LocationMapungubwe National Park
Architect in ChargePeter Rich Architects.
Text description provided by the architects. Last year, architectural photographer Iwan Baan took a trip to South Africa to visit the Mapungubwe Interpretation Center designed by Peter Rich Architects.
Mapungubwe, located on South Africa's northern border with Botswana and Zimbabwe, prospered between 1200 and 1300 AD by being one of the first places that produced gold, but after its fall it remained uninhabited for over 700 years, until it's discovery in 1933. The society living in what today is Unesco World Heritage Site, is thought to have been the most complex in the region, implementing the first class-based social system in southern Africa. And besides the cultural heritage, Mapungubwe is also home to an immensely rich flora and fauna, including over 1000 years old Baobab trees and a big variety of animal life, including elephant, giraffe, white rhino, antelopes and 400 bird species.
In this surreal setting Peter Rich has designed a 1,500 sqm visitor's center which includes spaces to tell the stories of the place and house artifacts, along with tourist facilities and SANParks offices. The complex is a collection of stone cladded vaults balancing on the sloped site, against the backdrop of Sandstone formations and mopane woodlands.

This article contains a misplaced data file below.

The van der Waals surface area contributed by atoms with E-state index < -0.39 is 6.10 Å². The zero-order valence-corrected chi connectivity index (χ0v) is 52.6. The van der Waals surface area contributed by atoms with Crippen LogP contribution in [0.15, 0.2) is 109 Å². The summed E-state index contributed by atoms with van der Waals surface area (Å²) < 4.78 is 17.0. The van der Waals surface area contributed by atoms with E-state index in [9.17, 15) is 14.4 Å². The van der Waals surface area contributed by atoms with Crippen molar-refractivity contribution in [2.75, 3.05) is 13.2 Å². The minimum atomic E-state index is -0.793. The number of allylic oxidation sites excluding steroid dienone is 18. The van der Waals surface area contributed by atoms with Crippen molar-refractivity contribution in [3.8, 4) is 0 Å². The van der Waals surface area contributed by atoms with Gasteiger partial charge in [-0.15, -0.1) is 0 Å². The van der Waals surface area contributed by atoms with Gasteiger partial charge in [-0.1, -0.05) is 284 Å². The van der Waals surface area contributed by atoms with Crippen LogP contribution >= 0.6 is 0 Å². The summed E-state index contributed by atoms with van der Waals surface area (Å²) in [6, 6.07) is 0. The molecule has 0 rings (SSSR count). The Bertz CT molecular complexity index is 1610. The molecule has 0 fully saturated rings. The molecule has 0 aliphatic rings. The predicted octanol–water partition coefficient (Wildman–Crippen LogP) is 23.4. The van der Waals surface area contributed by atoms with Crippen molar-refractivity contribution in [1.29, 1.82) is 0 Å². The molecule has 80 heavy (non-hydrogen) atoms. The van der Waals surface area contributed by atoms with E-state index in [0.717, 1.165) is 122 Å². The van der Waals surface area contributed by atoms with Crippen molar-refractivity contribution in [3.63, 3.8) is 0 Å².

The vaults have been designed in collaboration with John Ochsendorf from MIT and Michael Ramage, Univ. of Cambridge, using a 600 years old construction system to achieve a low economical and environmental impact. The traditional timbrel vaulting, using locally made pressed soil cement tiles, allows the design to be materialized with minimal formwork and no steel reinforcement. In addition, the ambition was to also integrate local unskilled labor into a poverty relief program by training them to produce the over 200,000 tiles necessary in the construction of the domes.
The Mapungubwe Interpretive Center was realized using latest developments in structural geometry along with an ancient construction technique, in order to implement a contemporary design, meant to house hundreds of years old artifacts.